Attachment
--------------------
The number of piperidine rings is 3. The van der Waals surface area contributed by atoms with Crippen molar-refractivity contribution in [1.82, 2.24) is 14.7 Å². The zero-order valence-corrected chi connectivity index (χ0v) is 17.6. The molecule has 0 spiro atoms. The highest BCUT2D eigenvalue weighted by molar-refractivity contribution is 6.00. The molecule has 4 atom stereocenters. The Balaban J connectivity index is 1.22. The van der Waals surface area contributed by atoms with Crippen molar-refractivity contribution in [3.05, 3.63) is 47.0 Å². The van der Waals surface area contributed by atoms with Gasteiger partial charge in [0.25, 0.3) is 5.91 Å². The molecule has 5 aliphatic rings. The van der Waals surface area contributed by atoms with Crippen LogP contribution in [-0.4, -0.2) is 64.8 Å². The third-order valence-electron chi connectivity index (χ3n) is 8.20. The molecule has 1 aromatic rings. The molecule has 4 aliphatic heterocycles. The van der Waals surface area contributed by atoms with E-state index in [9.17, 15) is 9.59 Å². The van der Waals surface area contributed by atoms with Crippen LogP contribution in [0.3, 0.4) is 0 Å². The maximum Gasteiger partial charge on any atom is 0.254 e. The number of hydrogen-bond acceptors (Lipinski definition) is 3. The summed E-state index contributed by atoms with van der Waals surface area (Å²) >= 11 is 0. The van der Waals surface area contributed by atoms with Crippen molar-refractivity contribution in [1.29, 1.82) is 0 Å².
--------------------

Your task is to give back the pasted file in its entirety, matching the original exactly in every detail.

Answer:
The number of piperidine rings is 3. The van der Waals surface area contributed by atoms with Crippen molar-refractivity contribution in [1.82, 2.24) is 14.7 Å². The zero-order valence-corrected chi connectivity index (χ0v) is 17.6. The molecule has 0 spiro atoms. The highest BCUT2D eigenvalue weighted by molar-refractivity contribution is 6.00. The molecule has 4 atom stereocenters. The Balaban J connectivity index is 1.22. The van der Waals surface area contributed by atoms with Crippen molar-refractivity contribution in [3.05, 3.63) is 47.0 Å². The van der Waals surface area contributed by atoms with Gasteiger partial charge in [0.25, 0.3) is 5.91 Å². The molecule has 5 aliphatic rings. The van der Waals surface area contributed by atoms with Crippen LogP contribution in [-0.4, -0.2) is 64.8 Å². The third-order valence-electron chi connectivity index (χ3n) is 8.20. The molecule has 1 aromatic rings. The molecule has 4 aliphatic heterocycles. The van der Waals surface area contributed by atoms with E-state index in [9.17, 15) is 9.59 Å². The van der Waals surface area contributed by atoms with Crippen LogP contribution in [0.3, 0.4) is 0 Å². The maximum Gasteiger partial charge on any atom is 0.254 e. The number of hydrogen-bond acceptors (Lipinski definition) is 3. The summed E-state index contributed by atoms with van der Waals surface area (Å²) >= 11 is 0. The van der Waals surface area contributed by atoms with Crippen molar-refractivity contribution in [1.29, 1.82) is 0 Å².